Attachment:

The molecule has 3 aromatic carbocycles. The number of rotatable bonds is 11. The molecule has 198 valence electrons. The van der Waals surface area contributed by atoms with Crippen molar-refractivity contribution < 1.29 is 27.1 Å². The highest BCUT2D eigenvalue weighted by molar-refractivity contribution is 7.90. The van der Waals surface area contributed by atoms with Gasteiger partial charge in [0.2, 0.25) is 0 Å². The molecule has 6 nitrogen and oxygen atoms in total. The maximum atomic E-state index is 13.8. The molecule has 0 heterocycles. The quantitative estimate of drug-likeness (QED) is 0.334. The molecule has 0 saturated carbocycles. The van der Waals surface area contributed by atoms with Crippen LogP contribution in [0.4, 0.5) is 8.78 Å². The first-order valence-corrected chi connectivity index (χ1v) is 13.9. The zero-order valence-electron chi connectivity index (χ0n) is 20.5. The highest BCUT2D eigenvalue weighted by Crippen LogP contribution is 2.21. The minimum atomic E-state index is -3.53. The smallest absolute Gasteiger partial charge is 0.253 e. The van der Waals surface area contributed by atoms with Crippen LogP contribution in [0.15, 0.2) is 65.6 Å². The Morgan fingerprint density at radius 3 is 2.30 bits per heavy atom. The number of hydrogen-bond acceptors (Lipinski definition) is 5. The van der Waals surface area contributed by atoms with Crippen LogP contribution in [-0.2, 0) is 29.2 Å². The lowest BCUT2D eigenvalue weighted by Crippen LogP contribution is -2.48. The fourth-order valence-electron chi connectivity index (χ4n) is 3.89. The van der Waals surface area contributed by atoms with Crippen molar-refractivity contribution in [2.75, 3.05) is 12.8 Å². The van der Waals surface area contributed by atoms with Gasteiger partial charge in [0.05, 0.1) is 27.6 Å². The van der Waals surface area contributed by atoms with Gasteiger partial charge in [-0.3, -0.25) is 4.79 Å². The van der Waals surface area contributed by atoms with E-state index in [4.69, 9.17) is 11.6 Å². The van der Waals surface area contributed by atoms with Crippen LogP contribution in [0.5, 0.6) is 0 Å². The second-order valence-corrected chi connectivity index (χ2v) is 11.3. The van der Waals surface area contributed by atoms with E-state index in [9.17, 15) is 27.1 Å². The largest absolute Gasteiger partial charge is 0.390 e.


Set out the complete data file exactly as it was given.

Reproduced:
The molecule has 3 aromatic carbocycles. The number of rotatable bonds is 11. The molecule has 198 valence electrons. The van der Waals surface area contributed by atoms with Crippen molar-refractivity contribution < 1.29 is 27.1 Å². The highest BCUT2D eigenvalue weighted by molar-refractivity contribution is 7.90. The van der Waals surface area contributed by atoms with Gasteiger partial charge in [0.2, 0.25) is 0 Å². The molecule has 6 nitrogen and oxygen atoms in total. The maximum atomic E-state index is 13.8. The molecule has 0 heterocycles. The quantitative estimate of drug-likeness (QED) is 0.334. The molecule has 0 saturated carbocycles. The van der Waals surface area contributed by atoms with Crippen LogP contribution in [0.4, 0.5) is 8.78 Å². The first-order valence-corrected chi connectivity index (χ1v) is 13.9. The zero-order valence-electron chi connectivity index (χ0n) is 20.5. The highest BCUT2D eigenvalue weighted by Crippen LogP contribution is 2.21. The minimum atomic E-state index is -3.53. The smallest absolute Gasteiger partial charge is 0.253 e. The van der Waals surface area contributed by atoms with Crippen LogP contribution in [0.15, 0.2) is 65.6 Å². The Morgan fingerprint density at radius 3 is 2.30 bits per heavy atom. The number of hydrogen-bond acceptors (Lipinski definition) is 5. The van der Waals surface area contributed by atoms with Crippen LogP contribution in [-0.2, 0) is 29.2 Å². The lowest BCUT2D eigenvalue weighted by Crippen LogP contribution is -2.48. The fourth-order valence-electron chi connectivity index (χ4n) is 3.89. The van der Waals surface area contributed by atoms with Crippen molar-refractivity contribution in [2.75, 3.05) is 12.8 Å². The van der Waals surface area contributed by atoms with Gasteiger partial charge in [0.05, 0.1) is 27.6 Å². The van der Waals surface area contributed by atoms with Gasteiger partial charge in [-0.3, -0.25) is 4.79 Å². The van der Waals surface area contributed by atoms with E-state index in [4.69, 9.17) is 11.6 Å². The van der Waals surface area contributed by atoms with Crippen LogP contribution in [0.5, 0.6) is 0 Å². The second-order valence-corrected chi connectivity index (χ2v) is 11.3. The van der Waals surface area contributed by atoms with E-state index in [9.17, 15) is 27.1 Å². The largest absolute Gasteiger partial charge is 0.390 e.